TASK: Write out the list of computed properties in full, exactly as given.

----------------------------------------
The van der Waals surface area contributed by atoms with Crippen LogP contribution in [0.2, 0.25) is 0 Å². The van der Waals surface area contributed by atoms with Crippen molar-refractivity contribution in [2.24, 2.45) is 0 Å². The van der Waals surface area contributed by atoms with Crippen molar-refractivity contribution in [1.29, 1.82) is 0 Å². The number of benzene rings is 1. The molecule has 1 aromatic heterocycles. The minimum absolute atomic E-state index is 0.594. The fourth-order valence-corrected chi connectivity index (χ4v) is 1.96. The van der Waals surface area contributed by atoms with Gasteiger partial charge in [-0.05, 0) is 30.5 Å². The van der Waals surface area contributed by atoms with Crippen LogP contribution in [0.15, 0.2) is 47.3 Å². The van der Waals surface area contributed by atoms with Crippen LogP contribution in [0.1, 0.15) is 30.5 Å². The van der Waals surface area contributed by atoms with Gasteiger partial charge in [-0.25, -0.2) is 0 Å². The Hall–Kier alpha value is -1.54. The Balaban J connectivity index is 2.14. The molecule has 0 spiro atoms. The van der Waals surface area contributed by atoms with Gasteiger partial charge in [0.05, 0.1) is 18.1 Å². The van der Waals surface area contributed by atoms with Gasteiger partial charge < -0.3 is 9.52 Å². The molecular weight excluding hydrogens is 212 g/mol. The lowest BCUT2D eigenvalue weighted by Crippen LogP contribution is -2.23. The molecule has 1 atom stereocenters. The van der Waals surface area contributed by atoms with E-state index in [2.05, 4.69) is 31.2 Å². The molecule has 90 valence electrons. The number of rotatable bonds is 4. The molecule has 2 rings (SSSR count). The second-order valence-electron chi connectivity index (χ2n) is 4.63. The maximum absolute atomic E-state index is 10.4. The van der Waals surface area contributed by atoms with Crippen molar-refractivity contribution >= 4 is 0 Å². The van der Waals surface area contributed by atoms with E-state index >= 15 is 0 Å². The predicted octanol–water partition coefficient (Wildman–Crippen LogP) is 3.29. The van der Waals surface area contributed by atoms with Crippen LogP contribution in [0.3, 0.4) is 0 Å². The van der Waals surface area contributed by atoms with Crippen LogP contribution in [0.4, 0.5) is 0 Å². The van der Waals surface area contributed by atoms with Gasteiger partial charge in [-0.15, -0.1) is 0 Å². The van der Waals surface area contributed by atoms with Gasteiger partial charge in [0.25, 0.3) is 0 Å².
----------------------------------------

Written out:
The van der Waals surface area contributed by atoms with Crippen LogP contribution in [0.2, 0.25) is 0 Å². The van der Waals surface area contributed by atoms with Crippen molar-refractivity contribution in [2.24, 2.45) is 0 Å². The van der Waals surface area contributed by atoms with Crippen molar-refractivity contribution in [1.29, 1.82) is 0 Å². The number of benzene rings is 1. The molecule has 1 aromatic heterocycles. The minimum absolute atomic E-state index is 0.594. The fourth-order valence-corrected chi connectivity index (χ4v) is 1.96. The van der Waals surface area contributed by atoms with Gasteiger partial charge in [-0.05, 0) is 30.5 Å². The van der Waals surface area contributed by atoms with Crippen LogP contribution in [0.15, 0.2) is 47.3 Å². The van der Waals surface area contributed by atoms with Crippen LogP contribution in [0.1, 0.15) is 30.5 Å². The van der Waals surface area contributed by atoms with Gasteiger partial charge in [-0.25, -0.2) is 0 Å². The Hall–Kier alpha value is -1.54. The Balaban J connectivity index is 2.14. The molecule has 0 spiro atoms. The van der Waals surface area contributed by atoms with Gasteiger partial charge in [0.05, 0.1) is 18.1 Å². The van der Waals surface area contributed by atoms with Gasteiger partial charge < -0.3 is 9.52 Å². The molecular weight excluding hydrogens is 212 g/mol. The lowest BCUT2D eigenvalue weighted by Crippen LogP contribution is -2.23. The molecule has 1 atom stereocenters. The van der Waals surface area contributed by atoms with E-state index in [2.05, 4.69) is 31.2 Å². The molecule has 90 valence electrons. The number of rotatable bonds is 4. The molecule has 2 rings (SSSR count). The second-order valence-electron chi connectivity index (χ2n) is 4.63. The maximum absolute atomic E-state index is 10.4. The van der Waals surface area contributed by atoms with Crippen molar-refractivity contribution >= 4 is 0 Å². The van der Waals surface area contributed by atoms with E-state index >= 15 is 0 Å². The predicted octanol–water partition coefficient (Wildman–Crippen LogP) is 3.29. The van der Waals surface area contributed by atoms with Crippen LogP contribution in [0.3, 0.4) is 0 Å². The van der Waals surface area contributed by atoms with Crippen LogP contribution in [0.4, 0.5) is 0 Å². The van der Waals surface area contributed by atoms with Gasteiger partial charge in [-0.15, -0.1) is 0 Å². The van der Waals surface area contributed by atoms with Gasteiger partial charge in [0.25, 0.3) is 0 Å².